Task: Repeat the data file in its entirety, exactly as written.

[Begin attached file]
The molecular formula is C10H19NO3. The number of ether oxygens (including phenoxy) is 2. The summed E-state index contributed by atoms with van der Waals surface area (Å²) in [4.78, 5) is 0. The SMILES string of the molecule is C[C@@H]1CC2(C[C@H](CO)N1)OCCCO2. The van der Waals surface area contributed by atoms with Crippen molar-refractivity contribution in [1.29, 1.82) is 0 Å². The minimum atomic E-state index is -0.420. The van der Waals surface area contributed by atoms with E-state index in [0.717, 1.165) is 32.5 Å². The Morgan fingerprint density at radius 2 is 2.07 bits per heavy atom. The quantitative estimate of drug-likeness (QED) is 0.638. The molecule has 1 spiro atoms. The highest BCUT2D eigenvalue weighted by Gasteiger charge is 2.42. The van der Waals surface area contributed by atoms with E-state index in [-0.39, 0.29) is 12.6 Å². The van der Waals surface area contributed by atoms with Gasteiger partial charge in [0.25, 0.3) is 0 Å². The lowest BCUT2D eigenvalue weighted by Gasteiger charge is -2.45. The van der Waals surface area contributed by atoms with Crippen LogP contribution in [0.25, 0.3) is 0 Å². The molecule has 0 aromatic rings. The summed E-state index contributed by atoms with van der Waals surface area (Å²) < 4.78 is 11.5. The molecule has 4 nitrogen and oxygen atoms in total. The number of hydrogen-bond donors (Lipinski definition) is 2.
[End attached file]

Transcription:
The molecular formula is C10H19NO3. The number of ether oxygens (including phenoxy) is 2. The summed E-state index contributed by atoms with van der Waals surface area (Å²) in [4.78, 5) is 0. The SMILES string of the molecule is C[C@@H]1CC2(C[C@H](CO)N1)OCCCO2. The van der Waals surface area contributed by atoms with Crippen molar-refractivity contribution in [1.29, 1.82) is 0 Å². The minimum atomic E-state index is -0.420. The van der Waals surface area contributed by atoms with E-state index in [0.717, 1.165) is 32.5 Å². The Morgan fingerprint density at radius 2 is 2.07 bits per heavy atom. The quantitative estimate of drug-likeness (QED) is 0.638. The molecule has 1 spiro atoms. The highest BCUT2D eigenvalue weighted by Gasteiger charge is 2.42. The van der Waals surface area contributed by atoms with E-state index in [-0.39, 0.29) is 12.6 Å². The van der Waals surface area contributed by atoms with Gasteiger partial charge in [0.25, 0.3) is 0 Å². The lowest BCUT2D eigenvalue weighted by Gasteiger charge is -2.45. The van der Waals surface area contributed by atoms with Crippen LogP contribution in [0.25, 0.3) is 0 Å². The molecule has 0 aromatic rings. The summed E-state index contributed by atoms with van der Waals surface area (Å²) < 4.78 is 11.5. The molecule has 4 nitrogen and oxygen atoms in total. The number of hydrogen-bond donors (Lipinski definition) is 2.